Ilive under a couple of oak trees. I would never willingly do so again. The leaves fall all year, with some peaks and valleys, but there are leaves coming down every day (and they have edges with little prickles that make going barefoot a trial). Acorns typically litter the ground in fall (also no fun to step on unawares). This year was a banner year, and they rained on my roof for four months; in fact, I think the last ones fell just last week. The pollen and old flower catkins are beginning to create a mess this week. But it is the frass (a fancy word for bug excrement) from the caterpillars of the oak moth that make a real mess. These tiny balls are literally covering every surface outside on my patio, chairs, tables, kids’ toys, everything.
The oak moth (Phryganidia californica) is the adult of this insect. Like all moths, it must lay its eggs somewhere near a ready source of food for the caterpillars when they hatch. While they are not obligate on oaks (they will attack other hardwoods, too), they are an intimate part of the life cycle of the coast-like oak (Quercus agrifolia), the valley oak (Q. lobata), and, to a lesser extent, the coastal scrub oak (Q. dumosa). There are at least two cycles of growth (in our area, there may even be three) per year. The eggs of the final cycle can overwinter on the underside of the leaves to hatch when conditions are right. Oak moths are somewhat cyclical; one year they may be nearly nonexistent while, in years like this one, the trees are teeming. Some say they appear in hordes on an eight- to 10-year cycle, but that is not well documented. There is certainly abundant leaf growth on most oaks after last year’s great rain totals, so there is plenty for the caterpillars to munch on this year.
Since oaks and oak moths have coexisted for eons, there is usually nothing we should or could do when such outbreaks occur. Mature, healthy oaks can be totally defoliated and still recover. Young trees and those already under stress from some other factor may not be as lucky. It behooves oak tree owners, then, to make sure that their oaks are in the peak of health to withstand such outbreaks. If your oaks have not been grown from youth in an irrigated landscape, do not water them in summer. If they have been incorporated into an irrigated area from a very young age, then continue to water them on the normal cycle that they were established with. Keep direct irrigation off their trunks and if at all possible, mulch the entire drip zone (out to the edge of the canopy of branches above) to encourage good feeder root growth.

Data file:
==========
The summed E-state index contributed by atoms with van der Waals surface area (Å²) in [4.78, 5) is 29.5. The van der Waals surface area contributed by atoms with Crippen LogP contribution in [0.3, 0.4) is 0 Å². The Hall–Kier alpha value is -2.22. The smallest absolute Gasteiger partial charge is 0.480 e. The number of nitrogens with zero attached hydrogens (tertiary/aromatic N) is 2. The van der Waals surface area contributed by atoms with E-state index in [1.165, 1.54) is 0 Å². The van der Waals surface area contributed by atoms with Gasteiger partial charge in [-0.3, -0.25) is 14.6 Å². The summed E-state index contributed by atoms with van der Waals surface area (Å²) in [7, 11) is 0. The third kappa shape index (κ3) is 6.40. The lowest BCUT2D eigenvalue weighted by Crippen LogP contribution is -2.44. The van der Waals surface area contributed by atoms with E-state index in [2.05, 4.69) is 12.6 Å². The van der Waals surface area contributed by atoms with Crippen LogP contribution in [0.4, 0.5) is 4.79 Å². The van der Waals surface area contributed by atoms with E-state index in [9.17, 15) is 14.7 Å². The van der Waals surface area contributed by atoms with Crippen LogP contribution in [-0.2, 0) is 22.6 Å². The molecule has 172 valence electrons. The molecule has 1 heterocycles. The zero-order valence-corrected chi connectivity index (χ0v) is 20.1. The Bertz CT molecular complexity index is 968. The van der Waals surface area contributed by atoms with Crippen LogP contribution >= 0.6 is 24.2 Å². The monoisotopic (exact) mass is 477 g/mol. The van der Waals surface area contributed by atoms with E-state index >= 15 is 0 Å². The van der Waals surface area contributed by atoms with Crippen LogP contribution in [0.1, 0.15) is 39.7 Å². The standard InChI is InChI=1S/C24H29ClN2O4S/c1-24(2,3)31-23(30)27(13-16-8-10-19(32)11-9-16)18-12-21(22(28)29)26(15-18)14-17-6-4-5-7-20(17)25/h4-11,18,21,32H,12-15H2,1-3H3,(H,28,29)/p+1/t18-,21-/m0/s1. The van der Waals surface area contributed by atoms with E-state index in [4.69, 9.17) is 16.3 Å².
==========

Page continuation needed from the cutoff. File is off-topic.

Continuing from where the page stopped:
Most oaks do not need pruning. Although it is part of their nature to drop twigs and even branches, unless there is a clear danger, allow them to do so naturally. If possible, leave them to decompose as they would in their native habitat (well, they are the ones at home here; we’re the newcomers) and return nutrients to the root zone.
Back to that mess of oak moth larvae frass that is raining down on the patio right now; don’t despair, and don’t take it out of the root zone of the tree. Research has shown that the carbon, nitrogen, and phosphorus that are encapsulated in those recycled leaves is quickly returned to the tree after it falls to the ground. Much of the nitrogen and phosphorus is readily dissolved in the next rain and the carbon is rapidly utilized by bacteria and fungi in the soil to reenter the food chain. In fact, the response is nearly immediate, beginning within one day and extending out to as many as three months. The addition of frass actually stimulates the growth of the bacteria with the ready source of nutrients. One paper concludes, “These results and the relative frequency of Phryganidia outbreaks suggest that this herbivore has significant effects on the nutrient cycling beneath these trees.”
One final note: Those caterpillars are a great food source for myriad other organisms. Spiders, big-eyed bugs, damsel bugs, lace wings, and other insects may predate them. Birds find them a tasty treat; Nuttall’s woodpeckers and western bluebirds flit through the canopy eating the caterpillars. The white-footed mouse also consumes the hibernating pupae that the caterpillars form at the end of their own feeding cycle.